M14: Dismiss into Dream

As a precursor to determining whether it’s worth running enchantment removal maindeck, let’s complete evaluating the remaining enchantments whose quality is still to be determined (listed as “?” in the spreadsheet).

The first of these is Dismiss into Dream. 7 mana is a pretty hefty price tag for a enchantment that probably won’t affect the board on the turn you play it, and may not affect it at all unless you have the right cards to go with it. If you get passed it late, you can determine whether your deck has is sufficiently slow and has enought targeting effects to take advantage of this, but I’d like to determine whether it’s worth taking a little earlier in the draft.

Let’s start by looking at the reusable targeting effects in the format, along with their rarity and the mana cost associated with the ability and any restrictions:

  • White: Master of Diversion (common, 0), Ajani Caler of the Price (mythic, 0)
  • Blue: Zephyr Charge (common, 2), Air Servant (uncommon, 3, flyers only)
  • Black: Blightcaster (uncommon, 0, when you cast an enchantment spell), Liliana of the Dark Realms (mythic, 0, if she has 3+ loyalty counters)
  • Red: Barrage of Expendables (uncommon, 1, requires sacrificing a creature), Chandra Pyromaster (mythic, 0), Scourge of Valkas (mythic, X, when a Dragon enters the battlefield under your control)
  • Green: Oath of the Ancient Wood (rare, X, when an enchantment enters the battlefield under your control)
  • Artifact: Rod of Ruin (uncommon, 3)

So there are 2 common and 3 uncommon reusable targeting effects. The 2 commons are in white and blue, but a W/U deck would prefer to run tempo spells like Disperse, Frost Breath, and Time Ebb to fend off the largest creatures temporarily while it wins in the air. There are also 3 uncommons, but Rod of Ruin is the only one I’d be happy to use with Dismiss into Dream, and it won’t usually kill a creature until the turn after Dismiss into Dream is played.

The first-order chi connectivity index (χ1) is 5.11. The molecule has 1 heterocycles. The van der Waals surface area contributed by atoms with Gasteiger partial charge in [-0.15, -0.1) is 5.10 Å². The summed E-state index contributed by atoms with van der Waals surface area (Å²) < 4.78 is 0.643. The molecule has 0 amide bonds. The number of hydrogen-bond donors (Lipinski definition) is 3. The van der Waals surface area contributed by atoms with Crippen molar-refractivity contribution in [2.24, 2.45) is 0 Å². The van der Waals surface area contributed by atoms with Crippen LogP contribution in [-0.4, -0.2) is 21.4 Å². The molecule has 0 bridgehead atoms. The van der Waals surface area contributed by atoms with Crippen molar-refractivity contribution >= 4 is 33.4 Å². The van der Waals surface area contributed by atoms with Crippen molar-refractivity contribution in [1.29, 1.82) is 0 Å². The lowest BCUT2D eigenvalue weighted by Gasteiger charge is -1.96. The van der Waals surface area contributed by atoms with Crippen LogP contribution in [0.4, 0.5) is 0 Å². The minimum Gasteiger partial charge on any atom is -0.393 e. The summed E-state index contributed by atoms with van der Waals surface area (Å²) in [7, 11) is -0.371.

Let’s look at the remaining targeting effects. I won’t list removal that can usually handle large creatures by turn 8, even if it is slightly conditional (e.g., Doom Blade), requires a permanent to remain in play (e.g., Banisher Priest, Pacifism) or requires a condition that can usually be met on turn 8 (e.g., Hunt the Weak), since those would often be just as effective without Dismiss into Dream.

  • White: Divine Favor (common, 2), Show of Valor (common, 2), Blessing (uncommon, 2), Indestructibility (rare, 4)
  • Blue: Disperse (common, 2), Frost Breath (common, 3), Time Ebb (common, 3), Illusionary Armor (uncommon, 5), Domestication (rare, 4)
  • Black: Dark Favor (common, 2), Festering Newt (common, 1, has to die for effect), Mark of the Vampire (common, 4), Wring Flesh (common, 1)
  • Red: Act of Treason (common, 3), Goblin Shortcutter (common, 2), Lightning Talons (common, 3), Pitchburn Devils (common, 5, has to die for effect), Shock (common, 1), Thunder Strike (common, 2), Flames of the Firebrand (uncommon, 3), Shiv’s Embrace (uncommon, 4), Thorncaster Sliver (rare, 5)
  • Green: Giant Growth (common, 1), Trollhide (common, 3), Briarpack Alpha (uncommon, 4), Enlarge (uncommon, 5)
  • Artifact: Vial of Poison (uncommon, 1+1)

Blue and red have the most number of playable targeting effects at common, but M14 U/R decks are usually aggressive and would prefer to use cards like Goblin Shortcutter, Trained Condor, Lightning Talons, Seismic Stomp, Disperse, Frost Breath, and Time Ebb, to underrun the opponent, than to cast a 7-mana enchantment that allows you to remove the opponent’s creatures permanently.

In short, M14 does not have a lot of cheap, reusable targeting effects to support Dismiss into Dreams. It may be playable as a sideboard card in certain control mirrors, but is otherwise just as unplayable as you probably think it is.

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